Electrolux named the finalists of the 2011 Design Lab. This is the 9th annual competition for international designers to demonstrate their intellectual mobile innovations. Eight finalists were chosen from 1,300 participants by a jury of expert designers. The jury considered the entries based on intuitive design, innovation and consumer insight. The winner will receive the first prize of a six-month paid internship at an Electrolux global design centre and 5,000 Euros. A second prize of 3,000 Euros and third prize of 2,000 Euros are also on offer.
The finalists concepts are:
1.Robo TAP Cleaner
Country: South Korea
Designer: Gyu Ha Choi
School: Handong Global University
The Robo TAP is a smart robotic vacuum cleaner used to target an exact area for cleaning. An IPS system with a simple remote control attached to the shoe of the user, means automated cleaning can be over-ridden. Two taps on a dirty spot directs the Robo TAP to the precise area. Two more taps will cancel the order and three taps returns the vacuum cleaner to regular cleaning.
2. Mobile Induction Heat Plate
Designer: Tommi Moilanen,
School: Aalto University School of Art and Design
This is a compact solution for busy modern people. The smartphone app is designed to be used with intelligent food packaging where NFC-tags provide instructions on how to heat the food properly. The child safe remote control is provided. The smartphone app also comes with a memory that intuitively remembers how you previously cooked.
3. Onda Portable Microwave
Designer: Matthew Schwartz
School: California State University Long Beach
Onda is slid on to the packaging and the aluminium contained within the interior of the handheld device, creates a circuit connection when the seal of the packaging is broken. Paper batteries are used to produce energy, making the Onda simple, smart, portable, and eco-friendly. The Onda also comes in a range of different colors.
4. Portable Spot Cleaner
Designer: Adrian Mankovecky
School: Academy of Fine Arts and Design Bratislava
Four pre-installed cleaning programs using negative ions and steam are available for quick and easy use while in journey. Pull the two components apart, place on either side of the garment with a stain or odor and choose the suitable cleaning program. Powered with asugar crystal battery.
Designer: Enzo Kocak
School: Monash University
The Ribbon is an all-in-one hotplate, warming device and cooler. Its shape and flexibility allows for wrapping around a vessel containing food or drink for heating or chilling. The black side heats, whereas the white cools. Controls placed on the side makes usage easy. The chargeable thermoelectric cell battery can also reverse the charging process. When not in use the cells convert excess heat back into electricity.
6. Salvé Bagel Toaster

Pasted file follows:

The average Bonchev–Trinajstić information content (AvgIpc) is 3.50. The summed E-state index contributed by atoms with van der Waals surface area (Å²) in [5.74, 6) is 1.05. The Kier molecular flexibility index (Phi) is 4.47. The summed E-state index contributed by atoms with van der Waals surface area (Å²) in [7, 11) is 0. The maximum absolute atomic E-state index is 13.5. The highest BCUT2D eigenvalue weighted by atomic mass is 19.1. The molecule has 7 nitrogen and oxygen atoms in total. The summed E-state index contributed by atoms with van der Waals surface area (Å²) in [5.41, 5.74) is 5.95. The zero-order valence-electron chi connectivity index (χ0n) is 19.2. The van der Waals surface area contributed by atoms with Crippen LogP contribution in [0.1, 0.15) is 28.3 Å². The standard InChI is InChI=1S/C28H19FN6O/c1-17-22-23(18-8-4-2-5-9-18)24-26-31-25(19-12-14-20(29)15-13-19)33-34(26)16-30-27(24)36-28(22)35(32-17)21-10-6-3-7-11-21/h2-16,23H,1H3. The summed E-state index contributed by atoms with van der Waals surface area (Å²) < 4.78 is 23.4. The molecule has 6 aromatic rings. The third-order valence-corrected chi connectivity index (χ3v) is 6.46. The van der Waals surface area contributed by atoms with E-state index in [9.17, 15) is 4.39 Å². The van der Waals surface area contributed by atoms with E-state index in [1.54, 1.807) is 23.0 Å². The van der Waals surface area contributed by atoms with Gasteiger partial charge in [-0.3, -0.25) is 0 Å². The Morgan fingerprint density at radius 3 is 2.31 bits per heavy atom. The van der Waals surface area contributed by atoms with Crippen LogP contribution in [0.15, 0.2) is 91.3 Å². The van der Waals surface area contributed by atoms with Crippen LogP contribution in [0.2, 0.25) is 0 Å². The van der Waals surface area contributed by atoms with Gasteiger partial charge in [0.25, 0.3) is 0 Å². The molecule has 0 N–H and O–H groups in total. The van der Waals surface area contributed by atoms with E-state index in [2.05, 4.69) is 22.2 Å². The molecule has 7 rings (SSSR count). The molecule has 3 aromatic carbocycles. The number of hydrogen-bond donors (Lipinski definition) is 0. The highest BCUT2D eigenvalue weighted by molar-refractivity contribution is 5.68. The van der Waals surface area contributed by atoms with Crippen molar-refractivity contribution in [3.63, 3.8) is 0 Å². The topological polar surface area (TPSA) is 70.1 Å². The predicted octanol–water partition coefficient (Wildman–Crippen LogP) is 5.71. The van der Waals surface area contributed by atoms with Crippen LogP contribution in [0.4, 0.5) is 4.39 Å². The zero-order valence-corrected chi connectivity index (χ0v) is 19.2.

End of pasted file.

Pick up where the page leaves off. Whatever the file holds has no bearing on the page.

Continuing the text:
Designer: Kent Madden
School: Carleton University
Place a bagel in the portable bagel toaster and it will automatically start rotating. The toaster is very energy efficient being run on sugar crystal batteries or recharged on a ceramic dock using induction.
7. Smoobo blender
Country: New Zealand
Designer: Roseanne de Bruin
School: Massey University
The Smoobo blender is a new and fun way of making smoothies. Simply put ingredients inside the rubber ball, shut it tightly and start bouncing it around. The bounce activates the kinetic energy batteries that in turn make the rotor blades spin, resulting in a perfectly blended smoothie. The Smoobo surface is made of uneven rubber knobs that makes the bounce even more fun as you’ll never know what direction the Smoobo will take.
8. Sous-vide Cellcooker
Designer: Adam Miklosi
School: University of West Hungary—Institute of Applied Arts
This is for slow food cooking addicts, who want to maintain the integrity of ingredients, while cooking. The Sous-vide will cook delicious healthy food at pre-indicated times and comes with personalised internet- and smartphone software that helps you plan your food menu a week ahead and helps you in buying the necessary ingredients. Ingredients are sealed in airtight plastic bags and held within a water bath for 72 hours at an accurately determined temperature and much lower than normally used for cooking, typically not more than 60 °C or 140 °F.
“The 2011 Electrolux Design Lab has drawn some very clever responses to what has been our toughest brief since the annual challenge began nine years ago.” said Henrik Otto, Senior Vice President of Global Design at Electrolux. “The top 25 are to be congratulated on their approach – the combination of lateral thinking and creativity is inspiring. At this stage of the contest, we present the 25 responses that offer the most interesting solutions for future living and best consider the application of intelligent mobility to appliance design.”